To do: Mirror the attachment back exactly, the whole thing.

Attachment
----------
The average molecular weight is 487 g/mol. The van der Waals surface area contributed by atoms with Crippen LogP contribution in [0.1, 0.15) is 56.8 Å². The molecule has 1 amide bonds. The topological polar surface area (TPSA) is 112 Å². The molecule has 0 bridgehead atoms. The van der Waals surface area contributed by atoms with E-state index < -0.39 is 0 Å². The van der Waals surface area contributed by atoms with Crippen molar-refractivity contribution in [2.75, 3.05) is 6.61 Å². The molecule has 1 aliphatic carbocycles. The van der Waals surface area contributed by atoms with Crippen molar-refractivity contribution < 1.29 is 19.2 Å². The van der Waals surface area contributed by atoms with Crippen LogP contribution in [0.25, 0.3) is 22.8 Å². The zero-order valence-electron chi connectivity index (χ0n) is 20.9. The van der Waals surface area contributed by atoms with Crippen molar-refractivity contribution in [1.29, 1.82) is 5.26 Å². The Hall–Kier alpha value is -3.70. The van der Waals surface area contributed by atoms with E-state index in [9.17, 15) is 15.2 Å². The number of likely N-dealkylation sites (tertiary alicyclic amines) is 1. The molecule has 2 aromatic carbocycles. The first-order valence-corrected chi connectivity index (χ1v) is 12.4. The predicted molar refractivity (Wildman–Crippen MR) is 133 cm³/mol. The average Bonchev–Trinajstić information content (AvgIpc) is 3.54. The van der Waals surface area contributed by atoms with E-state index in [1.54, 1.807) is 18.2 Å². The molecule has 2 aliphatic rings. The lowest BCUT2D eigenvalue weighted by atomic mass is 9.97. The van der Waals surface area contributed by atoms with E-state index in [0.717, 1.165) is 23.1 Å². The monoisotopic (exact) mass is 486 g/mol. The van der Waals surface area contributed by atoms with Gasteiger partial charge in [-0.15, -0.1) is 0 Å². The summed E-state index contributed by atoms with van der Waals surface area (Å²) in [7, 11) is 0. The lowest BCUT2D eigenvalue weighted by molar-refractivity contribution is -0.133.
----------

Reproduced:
The average molecular weight is 487 g/mol. The van der Waals surface area contributed by atoms with Crippen LogP contribution in [0.1, 0.15) is 56.8 Å². The molecule has 1 amide bonds. The topological polar surface area (TPSA) is 112 Å². The molecule has 0 bridgehead atoms. The van der Waals surface area contributed by atoms with E-state index < -0.39 is 0 Å². The van der Waals surface area contributed by atoms with Crippen molar-refractivity contribution in [2.75, 3.05) is 6.61 Å². The molecule has 1 aliphatic carbocycles. The van der Waals surface area contributed by atoms with Crippen molar-refractivity contribution < 1.29 is 19.2 Å². The van der Waals surface area contributed by atoms with Crippen LogP contribution in [0.25, 0.3) is 22.8 Å². The zero-order valence-electron chi connectivity index (χ0n) is 20.9. The van der Waals surface area contributed by atoms with Crippen molar-refractivity contribution in [1.29, 1.82) is 5.26 Å². The Hall–Kier alpha value is -3.70. The van der Waals surface area contributed by atoms with E-state index in [9.17, 15) is 15.2 Å². The number of likely N-dealkylation sites (tertiary alicyclic amines) is 1. The molecule has 2 aromatic carbocycles. The first-order valence-corrected chi connectivity index (χ1v) is 12.4. The predicted molar refractivity (Wildman–Crippen MR) is 133 cm³/mol. The average Bonchev–Trinajstić information content (AvgIpc) is 3.54. The van der Waals surface area contributed by atoms with E-state index in [1.54, 1.807) is 18.2 Å². The molecule has 2 aliphatic rings. The lowest BCUT2D eigenvalue weighted by atomic mass is 9.97. The van der Waals surface area contributed by atoms with E-state index in [0.717, 1.165) is 23.1 Å². The monoisotopic (exact) mass is 486 g/mol. The van der Waals surface area contributed by atoms with Gasteiger partial charge in [-0.15, -0.1) is 0 Å². The summed E-state index contributed by atoms with van der Waals surface area (Å²) in [7, 11) is 0. The lowest BCUT2D eigenvalue weighted by molar-refractivity contribution is -0.133.